Global value chains (GVCs) are the arteries of international commerce, enabling trade flows worth tens of trillions annually in merchandise and services trade alone. Today, more than two-thirds of world trade occurs through GVCs. In 2017, the expansion of complex GVCs was faster than GDP growth. When we talk of global trade it has become imperative to talk about – and look into – the operation of GVCs.

These complex ecosystems engage the largest multinational corporation (MNC) to the smallest enterprise and are the source of large global investment flows and economic value creation. However, while MNCs account for about one-third of global output and world GDP, and half of global exports, the participation of small and medium enterprises (SMEs) in GVCs is far more limited.

Why is that the case?

In large part, it is due to SMEs’ lower scale efficiencies, perceived risks due to a lack of rigorous processes to ensure ethical behaviour and sustainability, and reduced access to finance for new investments and technology. This hinders their potential to connect to GVCs and therefore to add extra value to their exports and the global economy.

With the world economy experiencing and facing significant disruptions, from financial crises and “trade wars” to natural disasters and virus outbreaks, GVCs have been in constant transformation. While past decades fostered an expansion and enlargement of GVCs, in more recent years some have also shortened and become more localised.

These changes have been driven mostly by increasing risks from a world that is not just more interconnected but also more unpredictable. MNC executives around the world are constantly assessing and searching for the best ways to de-risk their global operations while maintaining value in their supply chains. However, while there may be valid commercial reasons to shorten and localise supply chains in many cases, doing so purely for ease of addressing supply chain management may also reduce the potential for value creation or have other unintended economic or risk consequences.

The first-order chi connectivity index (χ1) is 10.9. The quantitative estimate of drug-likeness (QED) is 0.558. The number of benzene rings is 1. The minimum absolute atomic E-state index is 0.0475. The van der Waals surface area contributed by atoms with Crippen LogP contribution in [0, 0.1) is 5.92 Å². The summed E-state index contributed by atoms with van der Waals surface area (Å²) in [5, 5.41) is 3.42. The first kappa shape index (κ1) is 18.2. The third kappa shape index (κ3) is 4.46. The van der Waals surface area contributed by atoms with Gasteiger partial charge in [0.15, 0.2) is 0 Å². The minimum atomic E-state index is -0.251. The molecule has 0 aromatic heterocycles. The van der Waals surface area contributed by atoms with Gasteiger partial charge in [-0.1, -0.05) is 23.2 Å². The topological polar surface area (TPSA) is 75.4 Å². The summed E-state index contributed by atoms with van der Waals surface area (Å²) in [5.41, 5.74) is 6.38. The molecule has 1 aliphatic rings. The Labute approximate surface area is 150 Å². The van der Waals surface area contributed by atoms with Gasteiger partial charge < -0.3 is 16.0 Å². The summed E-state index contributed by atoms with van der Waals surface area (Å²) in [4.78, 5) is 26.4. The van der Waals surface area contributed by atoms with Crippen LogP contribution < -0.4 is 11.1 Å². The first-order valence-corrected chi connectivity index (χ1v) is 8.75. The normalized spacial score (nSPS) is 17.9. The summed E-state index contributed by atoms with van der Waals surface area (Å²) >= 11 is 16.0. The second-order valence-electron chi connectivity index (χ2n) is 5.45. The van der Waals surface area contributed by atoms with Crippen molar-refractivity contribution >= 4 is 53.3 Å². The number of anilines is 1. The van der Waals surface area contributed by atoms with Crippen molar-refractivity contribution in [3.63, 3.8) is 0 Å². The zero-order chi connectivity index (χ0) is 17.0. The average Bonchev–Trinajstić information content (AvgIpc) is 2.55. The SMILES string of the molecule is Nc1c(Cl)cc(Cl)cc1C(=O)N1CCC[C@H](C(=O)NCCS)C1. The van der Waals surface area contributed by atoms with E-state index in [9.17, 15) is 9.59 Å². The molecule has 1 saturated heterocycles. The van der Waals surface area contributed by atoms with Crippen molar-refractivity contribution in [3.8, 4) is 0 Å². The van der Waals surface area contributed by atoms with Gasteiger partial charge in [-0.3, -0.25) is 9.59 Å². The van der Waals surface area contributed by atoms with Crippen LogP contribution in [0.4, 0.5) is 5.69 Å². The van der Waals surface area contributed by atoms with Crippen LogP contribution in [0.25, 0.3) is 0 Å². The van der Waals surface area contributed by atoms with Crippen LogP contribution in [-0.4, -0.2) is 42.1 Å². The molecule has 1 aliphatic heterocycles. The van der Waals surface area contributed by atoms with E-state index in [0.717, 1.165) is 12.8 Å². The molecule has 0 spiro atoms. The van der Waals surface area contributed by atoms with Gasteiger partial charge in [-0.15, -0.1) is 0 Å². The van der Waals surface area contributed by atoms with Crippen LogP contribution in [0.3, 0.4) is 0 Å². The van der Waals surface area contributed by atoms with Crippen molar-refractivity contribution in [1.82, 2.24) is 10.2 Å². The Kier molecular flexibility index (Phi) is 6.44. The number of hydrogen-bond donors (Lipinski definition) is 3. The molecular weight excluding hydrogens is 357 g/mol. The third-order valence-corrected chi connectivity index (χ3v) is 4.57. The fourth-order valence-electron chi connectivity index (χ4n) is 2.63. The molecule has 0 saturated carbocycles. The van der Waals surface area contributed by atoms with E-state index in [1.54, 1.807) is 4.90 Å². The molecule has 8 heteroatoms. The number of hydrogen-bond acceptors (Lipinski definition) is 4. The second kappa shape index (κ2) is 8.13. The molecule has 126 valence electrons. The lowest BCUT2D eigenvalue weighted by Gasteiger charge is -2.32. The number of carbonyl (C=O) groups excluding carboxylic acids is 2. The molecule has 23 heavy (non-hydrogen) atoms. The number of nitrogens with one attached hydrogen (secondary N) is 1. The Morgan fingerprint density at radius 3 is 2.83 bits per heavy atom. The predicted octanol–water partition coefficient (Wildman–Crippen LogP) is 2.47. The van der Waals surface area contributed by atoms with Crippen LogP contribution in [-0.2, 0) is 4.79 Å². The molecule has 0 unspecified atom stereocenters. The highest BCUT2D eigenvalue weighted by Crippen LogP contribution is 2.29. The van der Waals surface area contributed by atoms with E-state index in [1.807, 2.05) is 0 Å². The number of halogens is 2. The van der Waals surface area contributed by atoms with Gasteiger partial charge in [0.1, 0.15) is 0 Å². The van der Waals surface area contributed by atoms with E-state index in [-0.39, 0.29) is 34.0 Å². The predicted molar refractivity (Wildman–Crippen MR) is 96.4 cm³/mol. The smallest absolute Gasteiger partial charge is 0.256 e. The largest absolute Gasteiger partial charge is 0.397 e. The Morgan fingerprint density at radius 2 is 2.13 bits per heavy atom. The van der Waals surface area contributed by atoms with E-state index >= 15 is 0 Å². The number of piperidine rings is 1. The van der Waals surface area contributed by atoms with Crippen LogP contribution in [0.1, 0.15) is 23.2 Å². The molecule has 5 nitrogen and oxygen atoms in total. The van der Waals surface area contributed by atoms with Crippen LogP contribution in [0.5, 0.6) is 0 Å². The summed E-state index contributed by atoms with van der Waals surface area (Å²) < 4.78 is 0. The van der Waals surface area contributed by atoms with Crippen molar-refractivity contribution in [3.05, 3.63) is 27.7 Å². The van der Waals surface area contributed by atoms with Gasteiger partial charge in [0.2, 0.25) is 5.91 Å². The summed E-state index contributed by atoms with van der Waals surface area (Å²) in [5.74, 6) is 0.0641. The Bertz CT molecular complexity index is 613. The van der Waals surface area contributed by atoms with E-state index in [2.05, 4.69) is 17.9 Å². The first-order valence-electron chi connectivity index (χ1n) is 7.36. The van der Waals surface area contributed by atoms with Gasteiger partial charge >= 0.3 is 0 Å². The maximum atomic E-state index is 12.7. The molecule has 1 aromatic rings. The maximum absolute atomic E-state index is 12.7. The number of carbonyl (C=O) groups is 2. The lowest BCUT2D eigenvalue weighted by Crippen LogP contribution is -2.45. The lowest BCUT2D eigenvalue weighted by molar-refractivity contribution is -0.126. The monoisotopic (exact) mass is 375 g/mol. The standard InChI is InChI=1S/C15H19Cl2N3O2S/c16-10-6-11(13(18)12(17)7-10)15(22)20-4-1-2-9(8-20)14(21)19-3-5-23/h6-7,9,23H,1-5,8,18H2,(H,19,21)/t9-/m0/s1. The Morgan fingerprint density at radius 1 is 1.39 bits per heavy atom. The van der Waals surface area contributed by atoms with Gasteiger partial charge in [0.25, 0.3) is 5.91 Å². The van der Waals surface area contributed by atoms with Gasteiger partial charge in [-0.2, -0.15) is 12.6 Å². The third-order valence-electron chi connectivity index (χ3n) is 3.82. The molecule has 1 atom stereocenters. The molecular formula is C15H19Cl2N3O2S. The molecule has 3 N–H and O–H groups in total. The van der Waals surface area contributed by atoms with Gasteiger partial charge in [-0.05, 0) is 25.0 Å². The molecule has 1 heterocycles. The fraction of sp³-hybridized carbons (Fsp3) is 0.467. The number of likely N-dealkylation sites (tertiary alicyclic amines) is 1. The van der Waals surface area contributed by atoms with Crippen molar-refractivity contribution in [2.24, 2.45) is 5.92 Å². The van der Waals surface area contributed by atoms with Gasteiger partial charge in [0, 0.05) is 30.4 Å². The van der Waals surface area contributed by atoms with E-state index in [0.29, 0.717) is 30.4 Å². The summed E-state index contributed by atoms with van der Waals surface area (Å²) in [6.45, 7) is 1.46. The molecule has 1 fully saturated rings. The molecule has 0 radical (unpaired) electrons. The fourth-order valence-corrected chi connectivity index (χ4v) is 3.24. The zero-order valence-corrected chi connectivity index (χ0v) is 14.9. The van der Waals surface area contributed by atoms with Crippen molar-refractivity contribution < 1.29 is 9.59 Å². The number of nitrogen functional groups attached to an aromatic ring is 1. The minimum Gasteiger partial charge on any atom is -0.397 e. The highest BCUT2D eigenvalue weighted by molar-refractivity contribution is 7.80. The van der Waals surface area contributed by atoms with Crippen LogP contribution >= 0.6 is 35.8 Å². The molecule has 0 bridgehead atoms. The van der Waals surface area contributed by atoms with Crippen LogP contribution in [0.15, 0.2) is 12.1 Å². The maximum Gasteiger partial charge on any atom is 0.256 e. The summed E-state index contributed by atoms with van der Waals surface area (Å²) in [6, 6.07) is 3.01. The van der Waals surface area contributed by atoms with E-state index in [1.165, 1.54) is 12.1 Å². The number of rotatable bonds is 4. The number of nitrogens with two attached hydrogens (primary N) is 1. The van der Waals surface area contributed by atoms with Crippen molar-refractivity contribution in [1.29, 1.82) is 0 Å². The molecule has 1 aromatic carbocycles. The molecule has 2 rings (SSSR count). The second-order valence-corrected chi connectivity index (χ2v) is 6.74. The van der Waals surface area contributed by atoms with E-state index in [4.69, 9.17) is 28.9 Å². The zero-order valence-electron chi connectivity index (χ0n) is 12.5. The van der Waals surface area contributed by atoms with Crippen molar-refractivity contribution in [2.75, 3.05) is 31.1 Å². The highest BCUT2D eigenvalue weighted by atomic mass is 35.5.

A more recent category of risks for those operating within GVCs has emerged in recent years: namely, risks associated with ensuring integrity standards in supply chains.

Integrity is the capability of businesses to ensure sustainability, ethical behaviour, security and inclusion throughout their entire operations across GVCs (see Figure 1 and Table 1 in Appendix 2). Large businesses that rely on a social licence to operate, which is the case for the majority of businesses around the globe – and especially for renowned MNCs – can no longer ignore the pressures of a socially engaged world.

As consumers have become more socially conscious, so too have investors who are increasingly seeking closer scrutiny of the integrity of GVCs both to protect their investments as well as to use their investor influence to improve integrity-associated outcomes. As has been clearly stated in a recent publication by the OECD: “The integration of global economic systems goes hand-in-hand with the integration of global social and environmental impacts.”

Ensuring integrity, thus, is now viewed as essential to a corporation’s global responsibility. Even more importantly, failure to do so is a potential brand risk or supply chain disruption.

 

 


 


 

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